12. greatbear Senior Member

    India
    India - Hindi & English
    ^ Oh, I'm not a linguist: I have always used the words diphthong used for combinations like "au" and "eu" in French, so I applied the same. The important is that you understand: which I have failed to even now. So, to again clarify, it's pronounced like ગઉ indeed: not like "ou" in "sour" (that would be like the German "Bauer"; no, that's not the case in Gujarati). It's like ga-uu (two syllables; ગઉ), but written as ગૌ (confusing for a Hindi speaker, as the sound is a ... monophthong then ... in Hindi).
     
  13. jakubisek Junior Member

    Czechia
    Czech
    I see, I understood wrongly.
    So ઔ is not like English "south"/ German "Baum" and ઐ is neither as in English "hate" nor as in "kite"?

    Are they really two syllables?! Like in "Saoodi" (when no ayn is pronounced) ? ... Very surprising, indeed.

    Can you think of other such examples where ઐ ઔ represent two syllables?
     
    Last edited: Mar 31, 2013
  14. jakubisek Junior Member

    Czechia
    Czech
    The weather back here (Czechia) is still as if it were mid-Feb. So... what does the ponk consist of and how does one prepare it?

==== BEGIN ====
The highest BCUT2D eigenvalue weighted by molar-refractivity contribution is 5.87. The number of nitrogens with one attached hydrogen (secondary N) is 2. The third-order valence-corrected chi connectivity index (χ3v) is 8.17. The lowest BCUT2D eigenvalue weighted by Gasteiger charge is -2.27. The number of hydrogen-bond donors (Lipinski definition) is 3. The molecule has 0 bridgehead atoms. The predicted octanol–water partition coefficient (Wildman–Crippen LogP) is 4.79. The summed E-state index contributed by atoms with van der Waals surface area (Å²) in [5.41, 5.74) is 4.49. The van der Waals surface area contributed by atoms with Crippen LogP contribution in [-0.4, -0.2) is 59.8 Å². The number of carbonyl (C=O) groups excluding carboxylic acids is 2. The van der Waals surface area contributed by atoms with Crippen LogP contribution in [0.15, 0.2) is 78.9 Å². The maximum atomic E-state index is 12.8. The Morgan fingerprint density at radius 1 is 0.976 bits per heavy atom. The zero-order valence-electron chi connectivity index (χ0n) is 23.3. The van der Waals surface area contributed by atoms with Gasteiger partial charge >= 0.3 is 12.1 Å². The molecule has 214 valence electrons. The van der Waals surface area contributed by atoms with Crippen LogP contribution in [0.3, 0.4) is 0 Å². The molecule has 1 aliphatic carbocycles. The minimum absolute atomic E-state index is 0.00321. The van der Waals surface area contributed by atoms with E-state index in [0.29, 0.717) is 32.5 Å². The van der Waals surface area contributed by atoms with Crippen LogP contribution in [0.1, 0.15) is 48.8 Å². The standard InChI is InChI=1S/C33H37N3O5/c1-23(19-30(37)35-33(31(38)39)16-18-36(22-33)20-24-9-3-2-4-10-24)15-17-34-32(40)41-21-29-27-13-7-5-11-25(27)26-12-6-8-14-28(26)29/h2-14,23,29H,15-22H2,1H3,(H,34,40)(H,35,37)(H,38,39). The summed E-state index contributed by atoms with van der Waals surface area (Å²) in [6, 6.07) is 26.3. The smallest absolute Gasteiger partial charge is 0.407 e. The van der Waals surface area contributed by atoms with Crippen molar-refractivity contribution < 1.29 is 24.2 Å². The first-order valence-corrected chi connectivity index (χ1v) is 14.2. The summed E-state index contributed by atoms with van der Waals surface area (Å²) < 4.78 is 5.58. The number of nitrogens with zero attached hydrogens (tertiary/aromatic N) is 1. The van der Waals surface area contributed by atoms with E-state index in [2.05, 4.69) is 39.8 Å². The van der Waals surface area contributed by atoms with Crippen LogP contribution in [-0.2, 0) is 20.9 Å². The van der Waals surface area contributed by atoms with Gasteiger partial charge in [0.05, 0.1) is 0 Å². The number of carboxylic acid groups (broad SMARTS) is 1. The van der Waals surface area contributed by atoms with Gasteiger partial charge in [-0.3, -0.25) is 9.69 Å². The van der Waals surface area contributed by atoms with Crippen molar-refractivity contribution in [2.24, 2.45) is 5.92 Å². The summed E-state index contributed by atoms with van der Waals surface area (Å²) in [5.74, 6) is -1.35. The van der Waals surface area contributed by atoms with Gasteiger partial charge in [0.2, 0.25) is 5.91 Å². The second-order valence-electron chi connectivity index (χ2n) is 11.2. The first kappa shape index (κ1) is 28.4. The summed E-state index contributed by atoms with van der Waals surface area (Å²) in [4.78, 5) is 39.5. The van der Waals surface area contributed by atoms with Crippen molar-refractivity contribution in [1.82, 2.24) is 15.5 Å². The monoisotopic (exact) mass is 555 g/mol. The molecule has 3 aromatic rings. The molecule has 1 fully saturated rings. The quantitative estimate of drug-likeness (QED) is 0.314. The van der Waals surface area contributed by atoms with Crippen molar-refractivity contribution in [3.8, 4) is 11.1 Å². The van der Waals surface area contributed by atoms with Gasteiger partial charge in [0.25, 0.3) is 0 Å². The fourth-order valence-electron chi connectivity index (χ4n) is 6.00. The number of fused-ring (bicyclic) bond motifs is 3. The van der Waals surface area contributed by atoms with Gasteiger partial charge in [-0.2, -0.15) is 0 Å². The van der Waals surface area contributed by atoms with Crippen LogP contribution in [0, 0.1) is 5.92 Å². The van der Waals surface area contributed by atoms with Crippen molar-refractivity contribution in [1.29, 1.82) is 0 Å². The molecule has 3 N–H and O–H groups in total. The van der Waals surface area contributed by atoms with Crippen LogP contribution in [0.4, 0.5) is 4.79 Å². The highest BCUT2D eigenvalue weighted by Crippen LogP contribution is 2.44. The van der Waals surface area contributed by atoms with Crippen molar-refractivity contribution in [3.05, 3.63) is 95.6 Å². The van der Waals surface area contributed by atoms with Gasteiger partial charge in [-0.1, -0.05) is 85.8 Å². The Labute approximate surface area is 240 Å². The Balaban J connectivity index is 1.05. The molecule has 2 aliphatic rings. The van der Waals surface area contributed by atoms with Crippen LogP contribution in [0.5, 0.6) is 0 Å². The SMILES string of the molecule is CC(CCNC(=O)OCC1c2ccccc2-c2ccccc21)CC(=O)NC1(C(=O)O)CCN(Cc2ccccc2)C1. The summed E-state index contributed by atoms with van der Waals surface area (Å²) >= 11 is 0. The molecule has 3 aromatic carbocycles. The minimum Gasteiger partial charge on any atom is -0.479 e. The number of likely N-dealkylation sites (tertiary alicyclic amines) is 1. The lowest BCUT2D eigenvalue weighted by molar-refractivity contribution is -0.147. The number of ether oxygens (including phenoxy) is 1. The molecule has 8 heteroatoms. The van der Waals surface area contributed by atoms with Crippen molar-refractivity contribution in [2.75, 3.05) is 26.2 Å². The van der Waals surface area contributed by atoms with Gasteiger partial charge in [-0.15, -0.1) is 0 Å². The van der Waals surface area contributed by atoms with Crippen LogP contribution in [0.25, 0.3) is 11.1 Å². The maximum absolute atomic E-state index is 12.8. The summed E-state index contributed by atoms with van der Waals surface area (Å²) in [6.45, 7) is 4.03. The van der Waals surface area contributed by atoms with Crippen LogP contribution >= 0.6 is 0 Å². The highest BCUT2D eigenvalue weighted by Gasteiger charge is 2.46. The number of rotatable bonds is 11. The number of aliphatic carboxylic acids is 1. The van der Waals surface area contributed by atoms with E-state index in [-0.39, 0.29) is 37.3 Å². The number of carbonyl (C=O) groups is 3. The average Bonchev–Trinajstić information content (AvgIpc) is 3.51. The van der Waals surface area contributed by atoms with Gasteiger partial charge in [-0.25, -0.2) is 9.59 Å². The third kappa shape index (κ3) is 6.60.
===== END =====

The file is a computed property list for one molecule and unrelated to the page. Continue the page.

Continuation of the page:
Could you try to recall more words where e,o are compulsorily short?
    And any where short "e","o" would sound improper, on the contrary?
     
  15. greatbear Senior Member

    India
    India - Hindi & English
    "poNk" is roasted jowar (sorghum) stalks: interestingly, Wiki spells it as પૌંક, and there are 400-odd results for this spelling on Google. I wonder whether પોંક, giving 4000+ results, has been started to be pronounced with a long o? (And even then, the spelling should remain the same: unless I see some Hindi influence...)

    By the way, I also realized that there are also many Gujaratis who say "rod" as "road"! In short, there are Gujaratis who lean towards open "o" and others who lean towards closed "o": but the Gujaratis who get "road" and "rod" right are very few! :D Maybe, the conclusion to derive is that the "o" in Gujarati is a bit fluid.

    Many such examples though where "o" has to be short: "moTh", "kilo", "pol" (which is a type of locality where close-knit communities live), etc.
    Both open and closed "o" work: "bhoNsRii" (a very vulgar - and common - swear word), "mor", "shor", "DhoRh", etc. (should be closed, but open one is also colloquial)
    Can't think of examples where closed "o" would be improper.
     
  16. greatbear Senior Member

    India
    India - Hindi & English
    Yes, like Saoodi. ઐ is "a-ii" like the south Indian interjection "aiiyyo!" or like the "khaii" in Hindi song "Khaii ke paan banaaraswaalaa". Any words using these spellings should be pronounced like that: so all of them are your examples!
     
  17. greatbear Senior Member

    India
    India - Hindi & English
    I realise that that was a hasty observation: as I said later, both sets of speakers exist. For some it's the short "o" that's the default one, for others long "o". I don't know if dialect differentiation helps here (Surati, Amdavadi, Kutchhi, Kathiawadi, etc.).